Presentation on theme: " Definition : arrest of downward propulsion of intestinal content Classification : according to : A)pathological cause: 1)simple intestinal obstruction."— Presentation transcript:
Definition : arrest of downward propulsion of intestinal content Classification : according to : A)pathological cause: 1)simple intestinal obstruction 2) strangulated intestinal obstruction B)level of obstruction: 1) high small intestinal obstruction 2) low small intestinal obstruction 3) large intestinal obstruction C)onset and course of obstruction 1) acute 2)chronic D) mechanical Vs Adynamic E) complete Vs incomplete ;
Small intestinal ileus is the most common form of intestinal obstruction; it occurs after most abdominal operations and is a common response to acute intra abdominal inflammatory conditions Mechanical small bowel obstruction is somewhat less common; such obstruction is secondary to intra-abdominal adhesions, hernias, or cancer Mechanical colonic obstruction most often develops in response to obstructing carcinoma, diverticulitis,or volvulus. Acute colonic pseudo-obstruction occurs most frequently in the postoperative period or in response to another acute medical illness.
When the bowel is occluded at a single point along the intestinal tract, simple obstruction is present. When a segment of bowel is occluded at two points along its course by a single constrictive lesion that occludes both the proximal and the distal end of the intestinal loop as well as traps the bowel’s mesentery, closed-loop obstruction is present. When the blood supply to a closed-loop segment of bowel becomes compromised, leading to ischemia and eventually to bowel wall necrosis and perforation, strangulation is present. The most common causes of simple obstruction are intra- abdominal adhesions, tumors, and strictures. The most common causes of closed-loop obstruction are hernias, adhesions, and volvulus.
Simple distal to obstruction proximal peristalsis blind loop Strangulation General effect fluid and electrolyte loss septicaemia
Early in the course of an obstruction, intestinal motility and contractile activity increase in an effort to propel luminal contents past the obstructing point. Later in the course of obstruction, the intestine becomes fatigued and dilates, with contractions becoming less frequent and less intense. As the bowel dilates, water and electrolytes accumulate both intraluminally and in the bowel wall itself. This massive third-space fluid loss accounts for the dehydration and hypovolemia. The metabolic effects of fluid loss depend on the site and duration of the obstruction. With a proximal obstruction, dehydration may be accompanied by hypochloremia, hypokalemia, and metabolic alkalosis associated with increased vomiting. Distal obstruction of the small bowel may result in large quantities of intestinal fluid into the bowel; however, abnormalities in serum electrolytes are usually less dramatic. Oliguria, azotemia, and hemoconcentration can accompany the dehydration. Hypotension and shock can ensue. Other consequences of bowel obstruction include increased intra-abdominal pressure, decreased venous return, and elevation of the diaphragm, compromising ventilation. These factors can serve to further potentiate the effects of hypovolemia.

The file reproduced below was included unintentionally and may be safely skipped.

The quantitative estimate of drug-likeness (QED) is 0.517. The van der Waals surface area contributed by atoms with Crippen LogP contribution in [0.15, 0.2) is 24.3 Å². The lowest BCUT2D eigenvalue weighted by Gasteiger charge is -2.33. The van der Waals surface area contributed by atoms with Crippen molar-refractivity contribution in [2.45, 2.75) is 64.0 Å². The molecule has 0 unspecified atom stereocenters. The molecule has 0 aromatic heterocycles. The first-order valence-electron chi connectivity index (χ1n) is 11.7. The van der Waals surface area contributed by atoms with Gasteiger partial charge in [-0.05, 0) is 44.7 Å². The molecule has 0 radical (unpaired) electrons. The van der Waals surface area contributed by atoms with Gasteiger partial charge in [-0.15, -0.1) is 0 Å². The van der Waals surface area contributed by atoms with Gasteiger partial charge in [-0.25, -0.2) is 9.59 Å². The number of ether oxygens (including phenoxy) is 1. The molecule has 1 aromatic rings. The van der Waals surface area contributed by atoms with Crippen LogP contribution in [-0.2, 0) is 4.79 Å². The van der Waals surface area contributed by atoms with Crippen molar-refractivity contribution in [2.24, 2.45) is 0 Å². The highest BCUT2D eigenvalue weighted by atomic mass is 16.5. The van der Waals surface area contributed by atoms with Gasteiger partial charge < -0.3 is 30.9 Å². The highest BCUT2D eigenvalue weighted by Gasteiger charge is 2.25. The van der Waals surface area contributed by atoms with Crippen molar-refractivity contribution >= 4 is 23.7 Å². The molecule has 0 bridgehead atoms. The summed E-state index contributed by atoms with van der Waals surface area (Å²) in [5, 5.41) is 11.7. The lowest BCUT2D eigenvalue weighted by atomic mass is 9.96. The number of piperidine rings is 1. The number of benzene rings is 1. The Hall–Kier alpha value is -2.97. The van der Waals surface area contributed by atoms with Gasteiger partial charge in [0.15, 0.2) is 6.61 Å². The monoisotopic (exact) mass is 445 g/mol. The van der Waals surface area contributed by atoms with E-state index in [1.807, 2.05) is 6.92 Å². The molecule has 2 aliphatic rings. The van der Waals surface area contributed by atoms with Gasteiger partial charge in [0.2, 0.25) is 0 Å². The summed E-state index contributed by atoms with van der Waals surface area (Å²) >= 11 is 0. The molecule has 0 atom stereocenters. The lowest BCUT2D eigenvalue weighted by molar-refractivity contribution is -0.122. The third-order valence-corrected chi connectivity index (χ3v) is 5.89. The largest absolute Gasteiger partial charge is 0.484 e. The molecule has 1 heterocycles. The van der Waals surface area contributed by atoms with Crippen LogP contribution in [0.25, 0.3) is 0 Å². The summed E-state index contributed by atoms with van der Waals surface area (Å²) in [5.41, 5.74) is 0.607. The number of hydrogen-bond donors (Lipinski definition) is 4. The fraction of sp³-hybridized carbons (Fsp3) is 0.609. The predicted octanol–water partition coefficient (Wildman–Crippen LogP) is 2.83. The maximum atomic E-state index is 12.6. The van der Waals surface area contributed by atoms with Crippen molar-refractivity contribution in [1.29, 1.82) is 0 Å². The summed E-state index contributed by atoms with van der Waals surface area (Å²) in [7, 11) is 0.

As the intraluminal pressure increases in the bowel, a decrease in mucosal blood flow can occur. These alterations are particularly noted in patients with a closed-loop obstruction in which greater intraluminal pressures are attained. A closed-loop obstruction, produced commonly by a twist of the bowel, can progress to arterial occlusion and ischemia if left untreated and may potentially lead to bowel perforation and peritonitis. Bacteria translocating to mesenteric lymph nodes and even systemic organs.However, the overall importance of this bacterial translocation on the clinical course has not been entirely defined.
Cardinal symptom Pain, Distention, Vomiting, Absolute constipation The nature of the presentation will be influenced by the site ■ In high small bowel obstruction, vomiting occurs early and is profuse with rapid dehydration. Distension is minimal with little evidence of fluid levels on abdominal radiography ■ In low small bowel obstruction, pain is predominant with central distension. Vomiting is delayed. Multiple central fluid levels are seen on radiography ■ In large bowel obstruction, distension is early and pronounced. Pain is mild and vomiting and dehydration are late. The proximal colon and caecum are distended on abdominal radiography The nature of the presentation will also be influenced by whether the obstruction is: acute; chronic; acute on chronic; subacute. Acute obstruction usually occurs in small bowel obstruction, with sudden onset of severe colicky central abdominal pain, distensionand early vomiting and constipation Chronic obstruction is usually seen in large bowel obstruction, with lower abdominal colic and absolute constipation followed by distension. In acute on chronic obstruction there is a short history of distension and vomiting against a background of pain and constipation. Subacute obstruction implies an incomplete obstruction. Presentation will be further influenced by whether the obstruction is: simple – in which the blood supply is intact; strangulating/strangulated Examination General, Abdominal inspection, palpation,percussion, auscultation